- Timeline – Senior Pentagon official Laura Cooper was sworn in after Sondland’s gripping appearance on Capitol Hill, which dominated the day. But Cooper provided new information that Ukrainian officials had asked her staff about the stalled military aid as early as July.
How the last chief justice handled an impeachment trial
Two decades ago, Chief Justice William Rehnquist presided over a Senate trial, a role that would fall to Chief Justice John Roberts if the US House were to impeach Trump.
Rehnquist’s correspondence from 1998 and 1999, contained in his archive at the Hoover Institution at Stanford University, reveals some of the dilemmas the chief justice weighed at the time and the attention he drew.
Public interest -- Before the trial of President Bill Clinton, Rehnquist was not a familiar public face, despite having been a justice since 1972 (appointed by Richard Nixon) and chief since 1986 (elevated by Ronald Reagan). But when Rehnquist began presiding at the nationally televised Senate trial, he heard from old school chums, former colleagues and regular citizens captivated by the trial.
As Rehnquist told senators back in 1999: “I underwent the sort of culture shock that naturally occurs when one moves from the very structured environment of the Supreme Court to what I shall call, for want of a better phrase, the more freeform environment of the Senate.”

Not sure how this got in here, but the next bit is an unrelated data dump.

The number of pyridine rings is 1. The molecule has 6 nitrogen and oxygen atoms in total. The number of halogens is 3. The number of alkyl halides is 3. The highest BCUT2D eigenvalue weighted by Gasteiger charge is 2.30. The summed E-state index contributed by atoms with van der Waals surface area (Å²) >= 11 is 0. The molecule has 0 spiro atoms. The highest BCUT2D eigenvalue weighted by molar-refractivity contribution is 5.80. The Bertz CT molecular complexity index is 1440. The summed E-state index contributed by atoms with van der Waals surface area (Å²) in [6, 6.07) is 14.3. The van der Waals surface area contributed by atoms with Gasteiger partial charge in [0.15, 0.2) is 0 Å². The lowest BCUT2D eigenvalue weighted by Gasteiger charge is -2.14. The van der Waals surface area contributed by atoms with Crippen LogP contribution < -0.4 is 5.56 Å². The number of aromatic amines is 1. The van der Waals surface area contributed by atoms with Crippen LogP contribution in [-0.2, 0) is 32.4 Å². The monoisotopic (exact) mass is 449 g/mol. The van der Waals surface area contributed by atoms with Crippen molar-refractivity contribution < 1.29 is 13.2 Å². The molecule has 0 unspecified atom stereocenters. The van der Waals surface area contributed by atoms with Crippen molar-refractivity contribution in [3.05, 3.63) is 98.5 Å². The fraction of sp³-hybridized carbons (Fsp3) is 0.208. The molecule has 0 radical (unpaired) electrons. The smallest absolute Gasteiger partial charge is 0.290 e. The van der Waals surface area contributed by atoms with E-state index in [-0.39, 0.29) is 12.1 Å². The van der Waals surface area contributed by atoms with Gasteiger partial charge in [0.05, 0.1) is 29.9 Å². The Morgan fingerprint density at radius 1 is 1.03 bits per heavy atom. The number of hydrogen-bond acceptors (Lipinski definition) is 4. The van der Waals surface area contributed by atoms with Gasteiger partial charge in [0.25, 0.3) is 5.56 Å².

Balancing act – Rehnquist also groaned that he still had to keep up with the usual run of Supreme Court cases during the impeachment trial, so, as he wrote in one letter, “the trial is in one sense an unwelcome burden. … I have been relieved of none of my responsibilities here at the Court.”
Trust separating Trump and Nixon proceedings
Democrats are hoping the impeachment hearings that happened before Thanksgiving, some of them featuring blockbuster testimony, will help push public opinion toward impeaching Trump and removing him from office.
So far, that’s not been the case.
A CNN poll released last Tuesday showed the public hearings have had no impact on public opinion to this point.
CNN’s Kyle Feldscher writes: There’s a reason for that – and it speaks to a big difference between those 1974 hearings and the ones held in 2019. And that difference has nothing to do with what happened on Capitol Hill or that the Senate is unlikely to convict Trump, should he be impeached by the House. Instead, it has everything to do with the public itself: Americans no longer trust their government.
What are we doing here?
The President has invited foreign powers to interfere in the US presidential election. Democrats want to impeach him for it. It is a crossroads for the American system of government as the President tries to change what’s acceptable for US politicians. This newsletter will focus on this consequential moment in US history.